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A Beginner's Guide to Suet

A Beginner's Guide to Suet

First things first; What is suet? Suet, in its raw form, is the fat that surrounds the kidneys and found in the loins of animals like cows. It is the purest and hardest piece of fat found on an animal.

But, this doesn’t sound natural for a bird to eat? In the wild, birds are able to scavenge for suet and other animal fat from carcasses. In the cold winter months, when birds have to expend so much of their energy just to stay warm, animal fat is a great quick source of heat and energy for many birds. Also, many birds that eat insects to round out their diets will eat suet in the winter months to fill the void when the insects they typically feed on are not plentiful.

Feeding Suet

Suet can be fed raw or rendered (put through a melting and re-hardening process) and formed into cakes or other shapes with additional ingredients. During warmer weather, rendered suet will keep fresh longer than raw suet. This is because the rendering process helps to raise the melting point of the fat, meaning it will last longer before it starts to go rancid. Raw suet can be rendered multiple times to give them even more durability when temperatures are high.

While rendering suet for this practical purpose isn’t as important in the colder winter months, one of the main reasons for making homemade suet is to add other ingredients. Common ingredients to add include seeds, grains, fruit, nuts, and even eggshells. Deciding what additional ingredients to use can be personalized based on what birds you have or want to attract. For instance, Blue jays will be drawn to suet with peanuts in it, while putting raisins or dried mealworms in the suet may be more enticing to your bluebirds.

Another reason some birders opt to make their own suet is to mold it in to certain shapes. Balls, stars, hearts, and bell shapes strung from a hook or tree can add a decorative touch and do not require any type of specialty feeder.

A downside to rendering and putting additional ingredients in suet during the winter months, when the heat is not an issue, is that it can attract some unwanted visitors. While most squirrels will leave raw suet alone, they will be attracted to any nuts or seed in rendered versions. Raw suet can be sliced to fit in specialty suet feeders, or large chunks can simply be strung up using onion or potato sacks.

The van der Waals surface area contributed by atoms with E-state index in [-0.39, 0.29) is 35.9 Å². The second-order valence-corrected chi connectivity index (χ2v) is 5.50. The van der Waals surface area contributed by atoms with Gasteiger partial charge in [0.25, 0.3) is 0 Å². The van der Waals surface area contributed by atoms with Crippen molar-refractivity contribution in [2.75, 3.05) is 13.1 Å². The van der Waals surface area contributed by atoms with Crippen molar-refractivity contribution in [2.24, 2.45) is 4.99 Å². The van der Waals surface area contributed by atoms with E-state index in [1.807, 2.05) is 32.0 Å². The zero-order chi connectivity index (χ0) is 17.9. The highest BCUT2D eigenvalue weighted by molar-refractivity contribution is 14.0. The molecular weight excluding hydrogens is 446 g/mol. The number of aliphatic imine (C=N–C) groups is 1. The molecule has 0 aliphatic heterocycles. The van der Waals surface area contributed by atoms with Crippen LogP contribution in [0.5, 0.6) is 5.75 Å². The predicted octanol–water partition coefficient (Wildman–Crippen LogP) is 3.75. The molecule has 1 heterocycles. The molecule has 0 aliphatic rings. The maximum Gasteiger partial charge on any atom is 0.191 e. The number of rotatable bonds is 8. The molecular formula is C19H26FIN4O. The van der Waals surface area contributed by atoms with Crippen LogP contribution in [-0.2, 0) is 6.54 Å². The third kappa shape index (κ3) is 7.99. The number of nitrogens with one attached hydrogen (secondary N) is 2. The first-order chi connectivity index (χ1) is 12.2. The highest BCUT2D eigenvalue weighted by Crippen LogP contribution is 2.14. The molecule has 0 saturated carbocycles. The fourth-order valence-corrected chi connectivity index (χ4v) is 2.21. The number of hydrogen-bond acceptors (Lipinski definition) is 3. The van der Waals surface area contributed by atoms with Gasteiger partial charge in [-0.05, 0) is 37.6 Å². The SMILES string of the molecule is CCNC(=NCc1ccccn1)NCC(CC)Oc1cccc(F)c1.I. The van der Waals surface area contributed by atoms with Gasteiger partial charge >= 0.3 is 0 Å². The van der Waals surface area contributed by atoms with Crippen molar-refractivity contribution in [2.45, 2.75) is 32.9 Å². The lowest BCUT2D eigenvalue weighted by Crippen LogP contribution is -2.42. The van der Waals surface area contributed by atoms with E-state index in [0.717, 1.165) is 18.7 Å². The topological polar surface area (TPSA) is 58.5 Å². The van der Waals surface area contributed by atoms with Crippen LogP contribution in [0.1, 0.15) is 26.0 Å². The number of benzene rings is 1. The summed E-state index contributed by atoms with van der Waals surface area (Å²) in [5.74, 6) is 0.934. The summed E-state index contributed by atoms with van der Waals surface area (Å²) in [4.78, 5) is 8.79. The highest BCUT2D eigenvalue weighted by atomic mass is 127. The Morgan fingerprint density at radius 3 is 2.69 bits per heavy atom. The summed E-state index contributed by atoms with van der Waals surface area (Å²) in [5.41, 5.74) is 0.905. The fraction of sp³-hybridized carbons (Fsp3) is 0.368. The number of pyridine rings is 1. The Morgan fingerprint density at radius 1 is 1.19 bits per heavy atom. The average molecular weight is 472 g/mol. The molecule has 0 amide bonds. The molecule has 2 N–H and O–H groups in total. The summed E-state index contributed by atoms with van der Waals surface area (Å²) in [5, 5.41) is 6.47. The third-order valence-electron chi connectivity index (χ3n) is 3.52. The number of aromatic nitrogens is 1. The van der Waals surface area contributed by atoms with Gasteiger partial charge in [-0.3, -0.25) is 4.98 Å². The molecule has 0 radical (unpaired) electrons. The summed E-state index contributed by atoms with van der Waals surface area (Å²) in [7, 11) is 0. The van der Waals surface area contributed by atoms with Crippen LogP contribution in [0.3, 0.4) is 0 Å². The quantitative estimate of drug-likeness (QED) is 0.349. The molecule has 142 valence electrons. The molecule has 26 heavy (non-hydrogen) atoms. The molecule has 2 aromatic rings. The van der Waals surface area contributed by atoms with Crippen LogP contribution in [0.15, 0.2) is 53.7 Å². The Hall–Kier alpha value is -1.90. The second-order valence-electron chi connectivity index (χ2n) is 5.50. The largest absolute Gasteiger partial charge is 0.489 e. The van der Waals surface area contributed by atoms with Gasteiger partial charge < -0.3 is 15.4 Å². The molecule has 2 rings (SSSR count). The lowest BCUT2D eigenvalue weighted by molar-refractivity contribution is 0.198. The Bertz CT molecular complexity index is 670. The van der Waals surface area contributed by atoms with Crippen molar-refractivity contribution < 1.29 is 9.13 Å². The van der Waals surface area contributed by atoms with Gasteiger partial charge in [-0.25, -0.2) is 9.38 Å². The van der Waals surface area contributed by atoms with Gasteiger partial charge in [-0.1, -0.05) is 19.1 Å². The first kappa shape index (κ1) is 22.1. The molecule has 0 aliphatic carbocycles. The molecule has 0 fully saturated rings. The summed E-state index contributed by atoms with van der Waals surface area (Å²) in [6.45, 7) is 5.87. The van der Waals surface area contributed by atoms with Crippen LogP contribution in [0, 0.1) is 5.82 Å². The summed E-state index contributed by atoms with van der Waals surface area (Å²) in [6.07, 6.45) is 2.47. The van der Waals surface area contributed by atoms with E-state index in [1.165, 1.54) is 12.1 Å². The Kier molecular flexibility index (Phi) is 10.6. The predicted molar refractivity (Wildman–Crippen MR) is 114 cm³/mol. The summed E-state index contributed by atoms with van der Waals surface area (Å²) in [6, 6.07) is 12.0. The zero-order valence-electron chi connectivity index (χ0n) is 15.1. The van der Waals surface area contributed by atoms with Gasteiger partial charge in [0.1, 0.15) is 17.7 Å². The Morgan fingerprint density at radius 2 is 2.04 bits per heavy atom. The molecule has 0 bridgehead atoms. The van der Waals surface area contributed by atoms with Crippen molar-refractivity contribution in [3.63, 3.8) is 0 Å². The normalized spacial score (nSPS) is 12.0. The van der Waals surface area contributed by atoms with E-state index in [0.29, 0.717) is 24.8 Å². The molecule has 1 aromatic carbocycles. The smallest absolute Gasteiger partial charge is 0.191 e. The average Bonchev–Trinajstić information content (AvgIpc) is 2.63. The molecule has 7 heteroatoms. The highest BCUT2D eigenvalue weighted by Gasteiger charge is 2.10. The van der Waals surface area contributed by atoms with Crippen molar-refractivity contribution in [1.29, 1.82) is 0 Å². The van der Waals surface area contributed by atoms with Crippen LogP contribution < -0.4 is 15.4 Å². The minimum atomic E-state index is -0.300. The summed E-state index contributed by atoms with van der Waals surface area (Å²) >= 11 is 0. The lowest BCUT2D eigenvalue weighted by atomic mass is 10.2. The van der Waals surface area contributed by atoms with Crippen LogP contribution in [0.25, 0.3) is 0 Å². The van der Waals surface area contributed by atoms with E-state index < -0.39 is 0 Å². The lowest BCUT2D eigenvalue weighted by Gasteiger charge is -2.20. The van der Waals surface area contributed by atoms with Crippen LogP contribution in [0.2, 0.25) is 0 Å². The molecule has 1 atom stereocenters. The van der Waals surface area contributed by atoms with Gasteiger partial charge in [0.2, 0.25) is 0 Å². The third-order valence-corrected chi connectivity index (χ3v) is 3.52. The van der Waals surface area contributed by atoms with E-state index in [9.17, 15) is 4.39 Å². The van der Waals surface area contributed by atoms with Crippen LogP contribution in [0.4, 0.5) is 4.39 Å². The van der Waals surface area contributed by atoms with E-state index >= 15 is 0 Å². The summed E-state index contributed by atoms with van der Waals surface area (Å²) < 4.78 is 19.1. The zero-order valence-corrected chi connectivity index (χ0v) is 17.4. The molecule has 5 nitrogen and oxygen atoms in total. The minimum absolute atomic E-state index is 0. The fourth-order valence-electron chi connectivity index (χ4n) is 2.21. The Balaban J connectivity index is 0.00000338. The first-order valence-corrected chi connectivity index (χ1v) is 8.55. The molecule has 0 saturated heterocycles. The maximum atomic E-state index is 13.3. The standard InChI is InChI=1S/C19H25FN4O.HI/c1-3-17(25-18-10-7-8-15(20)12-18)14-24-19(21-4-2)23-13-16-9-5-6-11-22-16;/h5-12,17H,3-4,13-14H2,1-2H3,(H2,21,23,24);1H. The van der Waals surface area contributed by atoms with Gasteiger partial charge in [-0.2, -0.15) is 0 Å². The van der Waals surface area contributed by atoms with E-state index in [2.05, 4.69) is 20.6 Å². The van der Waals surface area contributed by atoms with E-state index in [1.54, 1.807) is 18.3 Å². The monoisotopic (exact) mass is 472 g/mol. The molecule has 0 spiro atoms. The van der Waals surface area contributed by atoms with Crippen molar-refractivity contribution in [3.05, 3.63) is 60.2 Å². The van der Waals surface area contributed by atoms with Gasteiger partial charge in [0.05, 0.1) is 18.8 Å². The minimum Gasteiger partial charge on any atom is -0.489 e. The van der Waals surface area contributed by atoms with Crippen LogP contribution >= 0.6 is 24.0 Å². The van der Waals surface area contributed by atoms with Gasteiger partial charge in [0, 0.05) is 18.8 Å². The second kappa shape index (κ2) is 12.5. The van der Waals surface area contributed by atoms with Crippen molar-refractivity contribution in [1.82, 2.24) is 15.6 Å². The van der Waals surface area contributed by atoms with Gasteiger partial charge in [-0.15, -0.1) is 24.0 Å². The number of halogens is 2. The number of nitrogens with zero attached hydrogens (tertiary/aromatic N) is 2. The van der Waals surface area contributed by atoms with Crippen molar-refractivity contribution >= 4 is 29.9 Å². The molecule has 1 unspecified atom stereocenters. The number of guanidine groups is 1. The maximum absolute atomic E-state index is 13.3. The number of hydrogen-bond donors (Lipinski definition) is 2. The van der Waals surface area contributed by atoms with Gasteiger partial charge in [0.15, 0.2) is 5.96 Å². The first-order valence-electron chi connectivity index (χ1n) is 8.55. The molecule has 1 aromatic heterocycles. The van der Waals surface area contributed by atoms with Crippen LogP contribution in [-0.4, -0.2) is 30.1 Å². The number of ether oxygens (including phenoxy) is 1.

Starter Suet Recipes

Soft Peanut Butter Mix

1 cup freshly ground suet

1 cup peanut butter

3 cups yellow cornmeal

½ cup whole wheat flour

  1. Melt suet in a saucepan.
  2. Add peanut butter, stirring until melted and well blended.
  3. In a separate bowl, mix together last two ingredients.
  4. Once suet & peanut butter blend has had time to cool and started to thicken, add dry mixture and blend into dough.

It is now ready to serve. This recipe is great for packing into feeders or smearing directly onto tree trunks.

Hard Peanut Butter Mix

2 cups fresh suet

1 cup peanut butter

2 cups yellow cornmeal

2 cups fine cracked corn*

  1. Melt suet in a saucepan. Allow it to cool thoroughly. Reheat.
  2. Add peanut butter, stirring until melted and well blended.
  3. Add remaining ingredients to liquid and blend well.
  4. Pour into forms and cool until hardened.

It is now ready to serve. This recipe is great for making suet cakes to use in traditional feeders with suet cages. Since this mixture is rendered twice, it will last longer outdoors than the “Soft” recipes and will do better in warmer temperatures.

*Any type of bird seed or unsalted nuts you have on hand can be substituted.

Suggested Feeders for Suet



Tail-prop suet feeders in either Cedar or Bamboo are great for attracting medium and larger woodpeckers such as the Northern Flicker and Pileated









Have trouble with nuisance birds like Starlings and Grackles raiding your suet? We suggest using an upside-down suet feeder in either Cedar or Bamboo to deter these birds.



Wanting to feed suet in addition to other seed types to attract the widest variety of birds to your year? A traditional hopper feeder with suet cages in either Cedar or Bamboo is a great option!





























































































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